Several kinds of hammers are used in a forge shop. The commonest shape is the ball peen shown at A, Fig. 8. Other kinds are the straight peen and cross peen illustrated at B and C. A square-faced hammer, sometimes called a blacksmith's hammer, shown at D, is occasionally used on tool work. Commonly a ball peen hammer of about 1 1/2 pounds weight is used.
In the fitting of the handle to the head great care should be taken. Hammer handles are made elliptical in cross-section. The major axis of this ellipse should exactly coincide with that of the eye of the head. The reason is that the hand naturally grasps the handle so that its major axis lies in the direction of the line of motion.
Hence, unless the handle is properly fitted in this particular, there will be constant danger of striking a glancing blow. The handle should also stand at right angles to a center line drawn from the ball of the peen to the face. The eye in the head is usually so set that the weight on the face side is greater than that on the peen. The effect of this is to so balance the tool that heavier and more accurate blows can be struck than if the weight were evenly balanced on each side of the eye.
Fig. 8. Common Types of Hammers.
Sledges are heavier hammers used by the blacksmith's helper and vary in weight from 5 to 20 pounds. The three common shapes are shown in Fig. 9; A, B, and C, being cross-peen, straight-peen, and double-faced sledges, respectively. A sledge for common work ordinarily weighs about 12 pounds. Sledge handles are generally about 30 to 36 inches long, depending on the nature of the work to be done.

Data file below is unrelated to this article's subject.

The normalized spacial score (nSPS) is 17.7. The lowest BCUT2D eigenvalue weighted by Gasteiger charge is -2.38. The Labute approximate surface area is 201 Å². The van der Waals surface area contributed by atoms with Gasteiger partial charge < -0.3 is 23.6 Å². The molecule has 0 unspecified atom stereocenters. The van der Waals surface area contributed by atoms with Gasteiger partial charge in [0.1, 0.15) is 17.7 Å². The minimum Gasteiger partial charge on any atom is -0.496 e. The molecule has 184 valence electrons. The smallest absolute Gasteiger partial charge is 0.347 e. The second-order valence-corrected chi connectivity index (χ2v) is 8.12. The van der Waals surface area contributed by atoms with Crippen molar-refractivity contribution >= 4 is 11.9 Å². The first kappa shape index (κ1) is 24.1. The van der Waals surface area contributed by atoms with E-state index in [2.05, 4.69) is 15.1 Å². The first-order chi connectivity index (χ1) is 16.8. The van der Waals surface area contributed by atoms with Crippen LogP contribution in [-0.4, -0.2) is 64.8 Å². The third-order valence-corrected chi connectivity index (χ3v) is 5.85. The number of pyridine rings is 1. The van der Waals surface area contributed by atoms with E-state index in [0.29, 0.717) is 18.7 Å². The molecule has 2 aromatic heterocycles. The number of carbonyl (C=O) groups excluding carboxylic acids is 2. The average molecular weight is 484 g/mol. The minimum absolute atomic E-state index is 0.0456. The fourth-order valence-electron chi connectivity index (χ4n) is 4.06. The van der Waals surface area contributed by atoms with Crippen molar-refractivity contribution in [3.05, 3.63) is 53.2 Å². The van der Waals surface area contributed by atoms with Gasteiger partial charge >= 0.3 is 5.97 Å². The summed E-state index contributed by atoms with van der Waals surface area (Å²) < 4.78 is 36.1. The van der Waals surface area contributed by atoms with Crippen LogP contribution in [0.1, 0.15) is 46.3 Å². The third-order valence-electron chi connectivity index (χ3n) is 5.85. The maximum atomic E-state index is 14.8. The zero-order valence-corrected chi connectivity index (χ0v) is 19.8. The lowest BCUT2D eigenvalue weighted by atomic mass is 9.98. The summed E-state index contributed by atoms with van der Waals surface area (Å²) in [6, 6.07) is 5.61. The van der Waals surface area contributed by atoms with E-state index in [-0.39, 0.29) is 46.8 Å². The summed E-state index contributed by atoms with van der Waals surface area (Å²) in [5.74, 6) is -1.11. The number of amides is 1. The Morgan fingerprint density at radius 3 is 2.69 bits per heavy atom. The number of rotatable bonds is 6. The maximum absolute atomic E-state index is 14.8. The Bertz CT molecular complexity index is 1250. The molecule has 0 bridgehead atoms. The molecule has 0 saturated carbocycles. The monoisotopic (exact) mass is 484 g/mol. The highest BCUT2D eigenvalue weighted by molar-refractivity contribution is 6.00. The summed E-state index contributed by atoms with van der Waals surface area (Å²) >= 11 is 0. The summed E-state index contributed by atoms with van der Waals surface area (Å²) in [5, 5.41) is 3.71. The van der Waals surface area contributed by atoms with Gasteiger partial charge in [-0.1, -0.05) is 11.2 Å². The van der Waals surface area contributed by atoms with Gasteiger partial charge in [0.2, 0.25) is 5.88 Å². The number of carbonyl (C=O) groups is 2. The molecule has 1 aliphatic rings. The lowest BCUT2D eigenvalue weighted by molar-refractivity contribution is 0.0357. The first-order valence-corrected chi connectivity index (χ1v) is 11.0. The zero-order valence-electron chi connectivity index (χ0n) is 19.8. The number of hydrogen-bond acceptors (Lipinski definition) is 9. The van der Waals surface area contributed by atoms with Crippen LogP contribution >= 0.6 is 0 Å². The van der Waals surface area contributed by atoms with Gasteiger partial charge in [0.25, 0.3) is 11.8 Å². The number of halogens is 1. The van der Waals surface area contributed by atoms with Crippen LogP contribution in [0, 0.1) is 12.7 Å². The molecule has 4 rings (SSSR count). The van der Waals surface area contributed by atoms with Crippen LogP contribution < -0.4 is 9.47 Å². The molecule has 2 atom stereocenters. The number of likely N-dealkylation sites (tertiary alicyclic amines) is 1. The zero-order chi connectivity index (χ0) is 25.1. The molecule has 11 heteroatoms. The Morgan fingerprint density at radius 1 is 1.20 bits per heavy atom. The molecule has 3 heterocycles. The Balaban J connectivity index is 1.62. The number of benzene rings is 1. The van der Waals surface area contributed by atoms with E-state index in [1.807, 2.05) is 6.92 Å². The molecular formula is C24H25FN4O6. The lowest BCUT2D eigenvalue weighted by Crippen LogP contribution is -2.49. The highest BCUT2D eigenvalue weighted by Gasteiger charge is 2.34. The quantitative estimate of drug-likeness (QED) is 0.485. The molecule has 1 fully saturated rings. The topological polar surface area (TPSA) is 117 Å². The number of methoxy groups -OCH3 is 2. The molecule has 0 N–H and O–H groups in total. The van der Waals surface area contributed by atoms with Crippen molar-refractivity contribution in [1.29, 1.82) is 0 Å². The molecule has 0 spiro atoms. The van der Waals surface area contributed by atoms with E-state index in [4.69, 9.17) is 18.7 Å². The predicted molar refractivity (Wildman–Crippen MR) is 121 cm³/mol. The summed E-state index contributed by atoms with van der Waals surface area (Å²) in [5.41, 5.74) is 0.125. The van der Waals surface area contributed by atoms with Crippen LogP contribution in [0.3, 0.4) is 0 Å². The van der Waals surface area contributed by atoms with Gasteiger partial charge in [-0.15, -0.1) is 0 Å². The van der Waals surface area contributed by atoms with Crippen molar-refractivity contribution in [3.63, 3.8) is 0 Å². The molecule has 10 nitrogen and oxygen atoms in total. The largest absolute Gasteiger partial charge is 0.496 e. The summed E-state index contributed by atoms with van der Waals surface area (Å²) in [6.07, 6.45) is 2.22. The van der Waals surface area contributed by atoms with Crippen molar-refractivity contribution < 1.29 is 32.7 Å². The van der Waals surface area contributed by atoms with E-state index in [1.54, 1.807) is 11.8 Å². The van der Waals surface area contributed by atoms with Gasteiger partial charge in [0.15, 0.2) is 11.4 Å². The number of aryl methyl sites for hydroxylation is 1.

Fig. 9. Common Types of Sledges.
Next to the hammer in importance is the anvil. This may be any block of metal upon which the piece to be shaped is laid.
The anvil must be of such a weight that it can absorb the blows that are struck upon it without experiencing any perceptible motion in itself. The ordinary anvil, Fig. 10, has remained unchanged in form for many hundreds of years. Anvils are sometimes made of special shapes, but the one here shown is the common one. An anvil of this form serves for the execution of any work that may be desired. As now made, the body a is of wrought iron to which a face of hardened steel is welded. From one end there projects the horn 6, and the overhang of the body at the other end c is called the tail. At the bottom there are four projections d, called the feet, which serve to increase the base upon which the anvil rests as well as to afford the means for clamping it down into position. In the tail there is a square hole and a circular hole. The former is called the hardie hole, the latter the spud hole.
Anvils are also made with a body of cast iron, to which a face of steel is welded.
The anvil should be placed upon the end of a heavy block of wood sunk into the ground to a depth of at least 2 feet, so that it may rest upon a firm but elastic foundation. As the anvil is subjected to constant vibrations, by the nature of the work, it is necessary that it should be firmly fastened to the block.
Anvils are classed and sold by weight. The weight is generally stamped on the side of the anvil. Three numbers are used. The first to the left shows the weight in English hundredweight of 112 pounds each. The middle number shows the additional quarters of hundredweight and the right-hand figure the number of odd pounds. For instance, an anvil marked 2-3-4 would weigh 2X112+3/4 of 112+4 pounds=312 pounds and would be known as about a 300-pound anvil.
Next to the hammer and anvil in importance and usage are the tongs. They vary in size from those suitable for holding the smallest wires to those capable of handling ingots and bars of many tons in weight. The jaws are also adapted to fit over the piece to be handled and are of a great variety of shapes. As the requirements of each piece of work vary so much from those which precede and follow it, it is customary for the blacksmith to dress his own tongs and adapt them, from time to time, to the work he has in hand. Comparatively few, therefore, of the various shapes of tongs found in shops are manufactured and for sale. A few of the general types and forms in common use are here given.